Saturday, April 25, 2020

Defensive Runs Saved: What is it? 4/25/20

Hey baseball fans!

Kevin Kiermaier is the center fielder for the Tampa Bay Rays. A couple of years ago, Kiermaier got a massive contract extension to stay in Florida. Well, the extension itself wouldn't be big to Mike Trout, but for a guy who only hits in the low .200s with barely 10 home runs a season, it was a massive contract extension. Yes, he's a three-time Gold Glover and someone who's known for robbing homers like it's his job, but why did the Rays give their outfielder a spanking new contract just for being an above-average fielder? The answer? Defensive runs saved.

Defensive runs saved is a statistic used to determine, well, how many runs on defense a player saves by making a play. There's a lot of averaging out and conversion that goes into the formula, but at its core, DRS is calculated in the following way. Say an outfielder makes a play that was 35% possible. That would mean that the fielder gets .65 points added into the DRS formula. Again, there's a lot more math that happens with that .65, but basically, if a fielder makes hard plays that prevent lots of runs, they have a high DRS. The same thing goes in the opposite direction. Let's say a shortstop boots an easy grounder that has an 80% success rate. Well, for his DRS metric, he gets .8 points deducted from his score.

Kevin Kiermaier saved a whopping 42 runs in 2015 according to his DRS calculation, a number that the Rays thought was quite valuable to their winning ways. The all-time leader in DRS is Adrian Beltre at 212, but keep in mind that this statistic is very new, and that if data was calculated for it going back into the 1800s, you'd probably see Ozzie Smith or Brooks Robinson at the top of the all-time DRS rankings. But you know who has the lowest all-time DRS? Derek Jeter at -152! I guess "The Flip" was really an anomaly, especially for the Captain.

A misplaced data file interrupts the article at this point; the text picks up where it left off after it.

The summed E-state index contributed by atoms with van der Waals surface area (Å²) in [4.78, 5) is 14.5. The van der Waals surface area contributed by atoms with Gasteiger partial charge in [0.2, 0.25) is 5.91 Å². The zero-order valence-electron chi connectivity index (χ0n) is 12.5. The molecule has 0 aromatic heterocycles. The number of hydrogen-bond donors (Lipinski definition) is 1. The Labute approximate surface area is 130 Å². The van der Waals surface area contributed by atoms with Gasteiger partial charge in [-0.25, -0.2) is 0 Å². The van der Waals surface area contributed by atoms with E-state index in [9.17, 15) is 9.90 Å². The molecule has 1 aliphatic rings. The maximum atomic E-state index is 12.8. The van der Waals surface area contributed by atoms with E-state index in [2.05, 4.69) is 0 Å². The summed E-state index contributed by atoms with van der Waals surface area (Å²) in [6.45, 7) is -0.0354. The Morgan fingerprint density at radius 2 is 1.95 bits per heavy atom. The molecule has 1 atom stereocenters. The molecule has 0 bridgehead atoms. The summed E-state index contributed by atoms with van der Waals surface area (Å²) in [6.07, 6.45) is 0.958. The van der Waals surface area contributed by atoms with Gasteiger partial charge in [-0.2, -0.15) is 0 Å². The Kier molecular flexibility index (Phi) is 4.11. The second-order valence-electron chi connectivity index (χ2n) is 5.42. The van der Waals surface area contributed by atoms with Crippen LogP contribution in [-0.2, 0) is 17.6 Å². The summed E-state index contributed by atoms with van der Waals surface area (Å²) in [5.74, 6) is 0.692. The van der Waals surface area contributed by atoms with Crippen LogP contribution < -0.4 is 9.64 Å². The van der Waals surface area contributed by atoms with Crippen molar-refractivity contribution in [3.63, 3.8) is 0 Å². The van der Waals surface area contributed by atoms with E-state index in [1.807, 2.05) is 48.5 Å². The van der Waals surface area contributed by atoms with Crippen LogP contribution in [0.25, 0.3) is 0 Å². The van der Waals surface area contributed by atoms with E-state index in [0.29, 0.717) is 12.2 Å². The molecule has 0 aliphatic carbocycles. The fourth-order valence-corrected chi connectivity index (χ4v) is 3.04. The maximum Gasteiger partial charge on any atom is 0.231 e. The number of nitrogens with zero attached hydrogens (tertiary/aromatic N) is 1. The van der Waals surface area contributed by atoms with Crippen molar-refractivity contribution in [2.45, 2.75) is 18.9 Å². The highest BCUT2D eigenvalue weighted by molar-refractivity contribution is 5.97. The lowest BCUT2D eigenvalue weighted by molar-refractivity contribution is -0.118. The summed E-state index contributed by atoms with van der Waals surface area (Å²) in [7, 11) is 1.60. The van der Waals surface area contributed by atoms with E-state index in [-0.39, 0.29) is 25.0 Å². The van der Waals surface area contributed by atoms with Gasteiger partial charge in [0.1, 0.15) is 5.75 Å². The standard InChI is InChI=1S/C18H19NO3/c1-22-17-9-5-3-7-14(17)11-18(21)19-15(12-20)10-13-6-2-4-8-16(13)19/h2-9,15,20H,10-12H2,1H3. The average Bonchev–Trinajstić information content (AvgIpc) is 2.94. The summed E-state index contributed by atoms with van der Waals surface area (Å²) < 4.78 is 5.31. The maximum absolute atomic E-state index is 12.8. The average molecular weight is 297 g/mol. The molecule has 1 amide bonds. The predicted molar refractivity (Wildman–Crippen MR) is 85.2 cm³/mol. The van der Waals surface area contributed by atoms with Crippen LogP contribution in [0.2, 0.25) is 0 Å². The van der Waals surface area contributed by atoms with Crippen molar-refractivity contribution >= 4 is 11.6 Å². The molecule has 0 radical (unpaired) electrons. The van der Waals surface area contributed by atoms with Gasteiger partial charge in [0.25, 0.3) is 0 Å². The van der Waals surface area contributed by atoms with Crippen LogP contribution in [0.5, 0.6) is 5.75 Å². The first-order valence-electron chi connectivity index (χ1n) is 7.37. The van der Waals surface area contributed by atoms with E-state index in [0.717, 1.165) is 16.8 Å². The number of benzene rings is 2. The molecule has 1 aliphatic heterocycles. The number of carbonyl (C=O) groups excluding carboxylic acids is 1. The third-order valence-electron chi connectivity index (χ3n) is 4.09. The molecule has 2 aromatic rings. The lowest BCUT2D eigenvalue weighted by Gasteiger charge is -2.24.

Thanks for reading this post and I hope you enjoyed it. Check back soon for more of "all the buzz on what wuzz."

Tuesday, April 14, 2020

The Case (or Lack Of One) for Dennis Martinez 4/14/20

Hey baseball fans!

In a time of uncertainty, all eyes lie on the President to see what he does next. But for right now, let's talk about El Presidente. That's right: it's a Dennis Martinez post!

Dennis Martinez pitched for a number of teams, most notably the Orioles, Expos, and Indians, during a 23-year career from 1976-1998. An overall chipper guy, Martinez was the first ever Nicaraguan to pitch in the majors, a feat that hasn't been accomplished as much as you'd think since his retirement. Martinez had a 3.70 ERA during his years in baseball with a record of 245-193 and 2,149 strikeouts. He posted at least ten wins in a season 15 times, nine of those years consecutively, and twice finished in the top five for the Cy Young vote. Martinez got less than the 5% required to stay on the Hall of Fame ballot after his first year of eligibility in 2004, but that doesn't mean that the four-time All Star deserves zero praise. Even though he went 7-16 in 1983 with an ERA towards six, he still was on the '83 Orioles when they beat the Phillies in that year's World Series. His best year in Baltimore was arguably 1981, when he won 14 games in a strike-shortened season with a 3.32 ERA, his best seasonal ERA in Charm City. Only after his trade to Montreal did Martinez really become El Presidente.

From 1987-1993, you could argue that Martinez was in the same elite tier as Greg Maddux. I mean, you would lose the argument, but not by much! Martinez's years in Montreal were a sort of renaissance for him, as he posted a 2.96 ERA, 96 wins, and a 1.14 WHIP during the span. But his greatest achievement north of the border actually came in a game in Los Angeles. On Sunday, July 28, 1991, El President was el perfecto, pitching a perfect game against the Dodgers, thereby becoming the first pitcher born outside the United States to pitch a perfect game. It came in the midst of Martinez's best yearly ERA (2.39, which led the league) and his second of three consecutive All Star nods. The game itself was notable for a few reasons. Dodger Stadium became the first stadium to witness two perfect games (Sandy Koufax in 1965 was the first) and the Dodgers became the first team to lose consecutive perfect games (Tom Browning's perfecto against LA in 1988 was the one immediately before Martinez's).